An aerial look at Pete’s Hobby Railway

It was during our Rhythm n Rail operating weekend earlier this year that Scott Kirkwood, a friend of one of our regular volunteers, offered to take an aerial photograph of Pete’s Hobby Railway using his drone. The end result was most impressive and will certainly explain better than my waffling-on, the construction stage that had been reached at that time with Pete’s Hobby Railway. My sincere thanks to Scott for taking the photo and sharing it with us. It forms the only image* attached to this Report – for which Nicholas, PHR’s Events Co-ordinator and Webmaster, will doubtless be most grateful*.

Aerial view of Pete's Hobby Railway by Scott Kirkwood

Aerial view of Pete’s Hobby Railway
by Scott Kirkwood

The Gods were kind to us on this day, allowing Scott to take the photo under perfect sunny weather conditions.

For those not familiar with the layout of Pete’s Hobby Railway, the street frontage is at the top of the image, as is the north-point. To the right is east, the bottom is south and the left hand side is west. Immediately beyond the east-west row of trees to the south marks my rear boundary with my adjacent neighbour in the next street.

In the mid-point of the street alignment and casting a shadow over the rail track are two large Kurrajong trees, on either side of the driveway leading to my humble abode. Immediately to the left of the Kurrajong trees is Loftus platform on which is the waiting shed, then under construction.

In the upper centre, to the west (left in the photo) of the driveway and on an isolated section of track, in order, are the Perry locomotive, the tender from the Fowler locomotive, the Fowler itself and finally a small four-wheel side-tipping wagon.

Just down from the bottom right hand corner is our fuel shed containing our small supply of coal and timber, while adjacent is the Hunslet steam locomotive. A few metres further on, the three passenger carriages and the Ruston diesel can be made out before the rail track disappears under the trees into what we have called, the Avenue of Honour. At the time this photo was taken, the track ended about two train lengths further on, adjacent to the small square building to the left of a larger double garage currently used for storage purposes.

Returning to Loftus platform, if one follows the rail track in the westerly direction, turning south on a low embankment adjacent to the side boundary fence before swinging east, then north-east to cross my driveway for a second time… in doing so, passing under two clumps of tress which provide excellent framed photo locations. This curve, leading from the western fence line, is currently the sharpest radius on PHR at 17 metres. There are proposals for this curve to be eased back to 20 metres, but as the saying goes, “Rome wasn’t built in a day”. In the meantime, the Hunslet can negotiate this curve without too much objection.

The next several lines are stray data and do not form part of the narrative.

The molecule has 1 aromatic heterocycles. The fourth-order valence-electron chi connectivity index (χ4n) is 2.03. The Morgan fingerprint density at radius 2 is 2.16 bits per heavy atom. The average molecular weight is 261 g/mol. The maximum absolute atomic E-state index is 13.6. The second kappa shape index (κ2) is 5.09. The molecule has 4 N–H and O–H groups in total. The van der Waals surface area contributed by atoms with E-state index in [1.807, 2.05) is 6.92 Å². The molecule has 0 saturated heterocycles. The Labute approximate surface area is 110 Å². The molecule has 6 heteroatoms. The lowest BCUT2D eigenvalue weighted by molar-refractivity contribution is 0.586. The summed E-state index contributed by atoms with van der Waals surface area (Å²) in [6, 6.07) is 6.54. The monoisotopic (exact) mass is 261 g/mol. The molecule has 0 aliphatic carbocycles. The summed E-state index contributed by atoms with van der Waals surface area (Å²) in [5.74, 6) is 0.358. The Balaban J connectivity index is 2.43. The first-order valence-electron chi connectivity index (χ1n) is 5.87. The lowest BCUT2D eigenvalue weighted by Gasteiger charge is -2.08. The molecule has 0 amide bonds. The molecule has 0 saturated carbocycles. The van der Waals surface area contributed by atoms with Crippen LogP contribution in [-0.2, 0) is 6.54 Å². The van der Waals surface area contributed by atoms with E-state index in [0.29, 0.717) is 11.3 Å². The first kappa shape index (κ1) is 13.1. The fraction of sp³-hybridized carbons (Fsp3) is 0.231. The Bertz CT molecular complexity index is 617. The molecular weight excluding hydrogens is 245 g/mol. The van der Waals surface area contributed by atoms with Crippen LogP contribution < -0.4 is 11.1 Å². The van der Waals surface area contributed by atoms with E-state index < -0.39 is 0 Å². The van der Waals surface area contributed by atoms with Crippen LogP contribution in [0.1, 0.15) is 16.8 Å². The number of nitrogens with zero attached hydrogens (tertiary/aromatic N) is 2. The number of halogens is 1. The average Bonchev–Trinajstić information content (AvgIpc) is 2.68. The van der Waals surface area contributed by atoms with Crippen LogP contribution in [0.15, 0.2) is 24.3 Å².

Immediately after passing through what I call the front “house lawn”, there is another pinch of a sharp curve –- for which there are easing plans… again, at some time in the future. As the line swings in a gradual semi-circle, it briefly parallels the eastern portion of itself at the same height and provides a future possibility for points to allow trains to reverse direction. The little red blob at the then-current end of the track is “Torpedo 2”, the hand-operated fettler’s trike.

Beyond this point, between the rear of my house and the back garage is “no man’s land”… the Council approved site for my locomotive and rolling stock storage shed. This will be the next major project for PHR and hopefully will be completed within the next twelve months. As I write this Report, preliminary site works have already commenced.

SM Loftus.

Diagram showing by black line, track layout as at July 2017. Future planned trackwork shown in red.

Diagram showing by black line, track layout as at July 2017.
Future planned trackwork shown in red.

The latest map of Pete’s Hobby Railways current layout can always be found on our About Page.

[* A note from Nicholas: I was grateful, until _I_ decided to crop Scott’s photo in order to cut the neighbours properties out; Then I ROTATED the image so it had the same orientation to our map of the property – Both now have the FRONT boundary of the property, which is the northern boundary, at the TOP of the images. I then had to carefully edit Peter’s hard work to change the descriptions of where items where. _I_ also added the current map to the article, to help give a clearer perspective.]

Leave a Reply

This site uses Akismet to reduce spam. Learn how your comment data is processed.